The Exposure Trio

The Exposure Trio

A Three Part Series

Part One: The Basics


Photographers who understand how ISO, Aperture and Shutter Speed work together can become masters at controlling exposure and take complete creative control of the image making process.

Lets start this short discussion on the exposure trio by defining ISO.

ISO is a measurement specified by the International Organization for Standards for light sensitivity of photographic emulsions, or in the digital camera world, the light sensitivity of the image capture sensor.

In simpler terms, examples of film ISO ratings include 50, 100, 200, 400, 800 . . . and up. This ISO rating, formerly ASA, rates the speed—sensitivity—of the film emulsion. I.e., ISO 200 is twice as sensitive to light (commonly termed, “twice as fast”) as ISO 100. And ISO 400 is twice as fast as ISO 200, and so on.

In a digital camera we can adjust the light sensitivity of the sensor to these same ISO standards. This is a huge benefit over film. I can use ISO 100 outside in bright sunlight, and then walk into a dark auditorium and bump the ISO up to 800 without changing film. All I do is change a setting on my digital camera.

Sounds great, but in practice, there’s a challenge. The higher I push my ISO setting the more digital noise the camera’s sensor creates. Digital noise is similar to film grain—only with colored dots replacing the grain. (Compare Image 1 made at ISO 100, and Image 2 made at ISO 1600.)

Image 1 ISO100 (Low Noise)

Image 2 ISO 1600 (High Noise)

Needless to say, noise is not desirable. The challenge is to use as low an ISO as is possible to create the image I want.

As a rule start with your camera set at it’s lowest ISO setting, in my case ISO 100. Only raise the ISO when your camera tells you it needs more sensitivity. And yes, as we’ll discover later in this series, your camera will tell you when to increase ISO.

So if ISO controls how sensitive your camera is to light, what does APERTURE do?

A film or digital SLR camera lens has an iris style diaphragm inside. This diaphragm opens and closes in steps from largest opening (maximum aperture) to smallest opening (minimum aperture). The size of the aperture opening is measured in f-stops.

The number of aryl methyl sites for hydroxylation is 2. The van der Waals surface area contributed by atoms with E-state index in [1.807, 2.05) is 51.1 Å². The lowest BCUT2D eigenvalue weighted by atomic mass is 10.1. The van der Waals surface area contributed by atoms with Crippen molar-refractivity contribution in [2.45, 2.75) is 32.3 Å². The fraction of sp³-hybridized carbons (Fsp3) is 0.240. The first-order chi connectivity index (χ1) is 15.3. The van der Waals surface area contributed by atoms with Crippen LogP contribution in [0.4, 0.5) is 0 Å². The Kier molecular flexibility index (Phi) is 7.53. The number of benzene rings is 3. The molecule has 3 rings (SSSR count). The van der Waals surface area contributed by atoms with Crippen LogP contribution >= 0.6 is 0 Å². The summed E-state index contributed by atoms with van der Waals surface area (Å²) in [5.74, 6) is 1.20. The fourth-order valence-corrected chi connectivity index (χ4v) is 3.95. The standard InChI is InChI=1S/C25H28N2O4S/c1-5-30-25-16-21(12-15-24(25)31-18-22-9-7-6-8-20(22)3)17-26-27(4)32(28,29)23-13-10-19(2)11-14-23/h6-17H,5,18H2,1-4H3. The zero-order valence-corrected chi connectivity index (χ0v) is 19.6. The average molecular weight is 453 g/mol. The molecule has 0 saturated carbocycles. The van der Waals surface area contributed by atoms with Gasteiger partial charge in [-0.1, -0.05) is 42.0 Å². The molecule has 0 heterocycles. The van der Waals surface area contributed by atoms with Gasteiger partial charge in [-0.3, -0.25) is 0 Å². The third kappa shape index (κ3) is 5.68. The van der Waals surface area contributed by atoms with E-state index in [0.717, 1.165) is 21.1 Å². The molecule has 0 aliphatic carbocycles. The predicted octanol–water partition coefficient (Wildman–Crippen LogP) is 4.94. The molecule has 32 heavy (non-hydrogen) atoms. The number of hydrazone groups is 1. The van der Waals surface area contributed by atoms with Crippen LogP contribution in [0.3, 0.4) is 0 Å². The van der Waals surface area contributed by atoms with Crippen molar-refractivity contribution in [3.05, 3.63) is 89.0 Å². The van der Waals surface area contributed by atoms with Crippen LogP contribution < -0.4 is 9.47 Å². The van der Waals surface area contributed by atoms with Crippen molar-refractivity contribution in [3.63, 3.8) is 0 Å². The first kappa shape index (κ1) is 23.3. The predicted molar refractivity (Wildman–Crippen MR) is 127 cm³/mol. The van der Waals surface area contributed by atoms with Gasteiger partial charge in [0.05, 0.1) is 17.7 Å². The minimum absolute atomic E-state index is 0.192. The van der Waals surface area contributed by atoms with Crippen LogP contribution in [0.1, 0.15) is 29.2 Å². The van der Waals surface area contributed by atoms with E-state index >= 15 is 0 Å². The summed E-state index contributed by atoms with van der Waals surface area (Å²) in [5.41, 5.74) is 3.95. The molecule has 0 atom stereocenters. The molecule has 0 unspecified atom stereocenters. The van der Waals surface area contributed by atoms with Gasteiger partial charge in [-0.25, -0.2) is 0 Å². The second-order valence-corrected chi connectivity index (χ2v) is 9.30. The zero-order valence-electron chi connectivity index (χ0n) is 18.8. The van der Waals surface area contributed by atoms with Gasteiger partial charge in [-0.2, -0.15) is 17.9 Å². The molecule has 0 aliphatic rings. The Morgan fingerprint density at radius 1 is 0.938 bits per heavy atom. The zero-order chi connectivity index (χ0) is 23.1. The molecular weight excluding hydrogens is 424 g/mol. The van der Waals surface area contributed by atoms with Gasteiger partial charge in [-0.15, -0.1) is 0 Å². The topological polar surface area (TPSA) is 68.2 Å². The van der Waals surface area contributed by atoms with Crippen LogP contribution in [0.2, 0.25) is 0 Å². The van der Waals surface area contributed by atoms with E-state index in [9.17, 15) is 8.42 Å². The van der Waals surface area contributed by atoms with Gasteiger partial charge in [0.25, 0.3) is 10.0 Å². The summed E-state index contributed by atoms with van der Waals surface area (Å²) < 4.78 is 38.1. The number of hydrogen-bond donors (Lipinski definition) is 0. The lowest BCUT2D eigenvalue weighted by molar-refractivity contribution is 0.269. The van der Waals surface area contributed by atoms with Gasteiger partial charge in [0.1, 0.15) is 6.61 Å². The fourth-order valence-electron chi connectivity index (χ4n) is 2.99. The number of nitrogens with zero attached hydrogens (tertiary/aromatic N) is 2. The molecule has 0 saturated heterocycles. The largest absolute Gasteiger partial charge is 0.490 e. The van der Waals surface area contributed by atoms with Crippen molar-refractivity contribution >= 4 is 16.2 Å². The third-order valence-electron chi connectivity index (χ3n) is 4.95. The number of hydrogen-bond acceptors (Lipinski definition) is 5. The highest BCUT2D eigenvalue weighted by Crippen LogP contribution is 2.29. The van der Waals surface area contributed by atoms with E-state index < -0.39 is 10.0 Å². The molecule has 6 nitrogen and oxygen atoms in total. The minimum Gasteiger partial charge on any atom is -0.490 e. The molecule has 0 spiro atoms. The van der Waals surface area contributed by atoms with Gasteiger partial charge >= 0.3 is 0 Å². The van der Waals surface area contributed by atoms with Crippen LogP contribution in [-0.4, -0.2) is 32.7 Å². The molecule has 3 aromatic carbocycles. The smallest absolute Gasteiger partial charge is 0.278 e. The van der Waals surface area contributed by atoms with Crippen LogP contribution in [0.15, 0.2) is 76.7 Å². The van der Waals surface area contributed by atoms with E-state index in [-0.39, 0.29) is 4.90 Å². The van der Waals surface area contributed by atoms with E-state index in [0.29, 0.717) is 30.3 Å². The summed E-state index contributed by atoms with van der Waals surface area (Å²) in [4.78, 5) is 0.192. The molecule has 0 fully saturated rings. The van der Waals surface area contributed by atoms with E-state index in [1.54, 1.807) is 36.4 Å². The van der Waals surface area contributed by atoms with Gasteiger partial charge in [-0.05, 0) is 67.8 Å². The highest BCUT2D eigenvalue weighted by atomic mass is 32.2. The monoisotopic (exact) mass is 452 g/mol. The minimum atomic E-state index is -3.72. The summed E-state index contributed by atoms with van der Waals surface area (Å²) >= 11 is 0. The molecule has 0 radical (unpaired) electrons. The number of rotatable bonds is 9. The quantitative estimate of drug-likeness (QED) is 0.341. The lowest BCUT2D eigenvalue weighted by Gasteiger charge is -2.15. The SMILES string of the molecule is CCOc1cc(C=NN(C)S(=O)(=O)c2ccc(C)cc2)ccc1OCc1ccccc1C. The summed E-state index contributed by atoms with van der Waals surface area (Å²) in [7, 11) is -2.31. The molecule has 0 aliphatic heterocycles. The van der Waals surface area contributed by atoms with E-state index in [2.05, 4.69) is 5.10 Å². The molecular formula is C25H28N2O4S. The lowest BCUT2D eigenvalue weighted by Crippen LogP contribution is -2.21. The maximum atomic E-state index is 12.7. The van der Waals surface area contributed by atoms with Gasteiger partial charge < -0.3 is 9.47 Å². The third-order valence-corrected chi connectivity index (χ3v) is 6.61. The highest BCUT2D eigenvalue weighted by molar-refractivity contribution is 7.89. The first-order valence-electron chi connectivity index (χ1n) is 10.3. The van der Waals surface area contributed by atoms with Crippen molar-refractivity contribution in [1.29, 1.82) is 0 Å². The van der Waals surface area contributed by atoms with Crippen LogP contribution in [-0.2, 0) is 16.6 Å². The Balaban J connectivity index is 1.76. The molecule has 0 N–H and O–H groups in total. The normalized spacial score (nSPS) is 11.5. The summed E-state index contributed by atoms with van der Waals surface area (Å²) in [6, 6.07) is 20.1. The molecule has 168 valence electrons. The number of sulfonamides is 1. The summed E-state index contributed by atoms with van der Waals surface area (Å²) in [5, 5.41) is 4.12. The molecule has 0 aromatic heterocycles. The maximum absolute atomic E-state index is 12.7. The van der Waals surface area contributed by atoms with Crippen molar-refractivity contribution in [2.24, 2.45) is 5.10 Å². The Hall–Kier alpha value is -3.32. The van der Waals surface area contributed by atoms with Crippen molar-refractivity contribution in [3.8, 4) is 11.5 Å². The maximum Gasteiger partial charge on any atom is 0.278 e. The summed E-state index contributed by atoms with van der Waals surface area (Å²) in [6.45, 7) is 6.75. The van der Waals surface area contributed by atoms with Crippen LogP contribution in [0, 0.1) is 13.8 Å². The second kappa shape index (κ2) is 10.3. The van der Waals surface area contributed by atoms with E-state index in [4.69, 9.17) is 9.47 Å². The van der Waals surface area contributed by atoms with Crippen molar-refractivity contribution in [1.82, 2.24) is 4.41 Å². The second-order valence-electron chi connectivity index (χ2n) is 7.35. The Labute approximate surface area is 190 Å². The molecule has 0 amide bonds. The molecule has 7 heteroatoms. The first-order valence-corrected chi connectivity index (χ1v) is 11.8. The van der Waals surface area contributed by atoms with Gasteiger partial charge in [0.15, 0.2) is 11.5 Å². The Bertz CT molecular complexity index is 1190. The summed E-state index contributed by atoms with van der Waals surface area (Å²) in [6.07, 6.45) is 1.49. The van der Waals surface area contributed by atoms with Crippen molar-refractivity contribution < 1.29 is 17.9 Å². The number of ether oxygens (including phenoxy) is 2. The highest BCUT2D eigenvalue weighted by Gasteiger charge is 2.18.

Here’s where aperture gets a little confusing. As Images 3 and 4 show, the smaller the f-number, the larger the aperture opening. So a lens aperture of f/2.8 lets in more light than an aperture of f/8. In fact, f/2.8 lets in eight times the volume of light as f/8.

F/4 Aperture

F/16 Aperture

In this table the lens opening—aperture—becomes smaller from left to right. Each preceding f-stop allows twice the light through the lens as the one after it.

F/1.4… f2… F/2.8… f/4… f/5.6… f/8… f/11… f/16… f/22

You also need to realize all lenses are not created equal. When comparing lenses, one with a larger maximum aperture is said to be faster. So a lens with a maximum aperture of f/2.8 is faster than a lens that has a maximum aperture of f/5.6.

Generally, the faster the lens, the more money it costs. Later in this series well talk about when it’s an advantage to own fast glass.

So now we know we can use the ISO setting to adjust our camera’s sensitivity to light, and we can change how big of an opening we allow light to pass through by adjusting the aperture.

All that’s left of our Exposure Trio is SHUTTER SPEED.

Simply put, each time you press your camera’s shutter release you open a curtain (shutter) and allow light to strike the sensor for an exact amount of time. Many of today’s cameras can automatically open this curtain for as brief as 1/8000 of a second to as long as 30-minutes.

Let’s summarize…

ISO is a measure of how sensitive our digital sensor is to light. The goal is to keep the camera set at as low an ISO as possible to limit digital noise.

Aperture refers to an adjustable iris inside the camera lens that controls the size opening we allow light to pass through. This opening is adjusted by changing the aperture size as measured by f-stops.

Shutter speed is how long we expose the camera’s sensor to the light passing through the aperture opening.

I know, I know, for many of us this seems very basic. But for all of us, understanding these three basic adjustments not only gives us the ability to control exposure, but more importantly, the key to actually creating images.

The next two installments will cover the creative use of aperture to control depth of field, and shutter speed to control motion.

Until then,



One Response to “The Exposure Trio”

  1. rommelrutor Says:

    Reblogged this on Words and Images.

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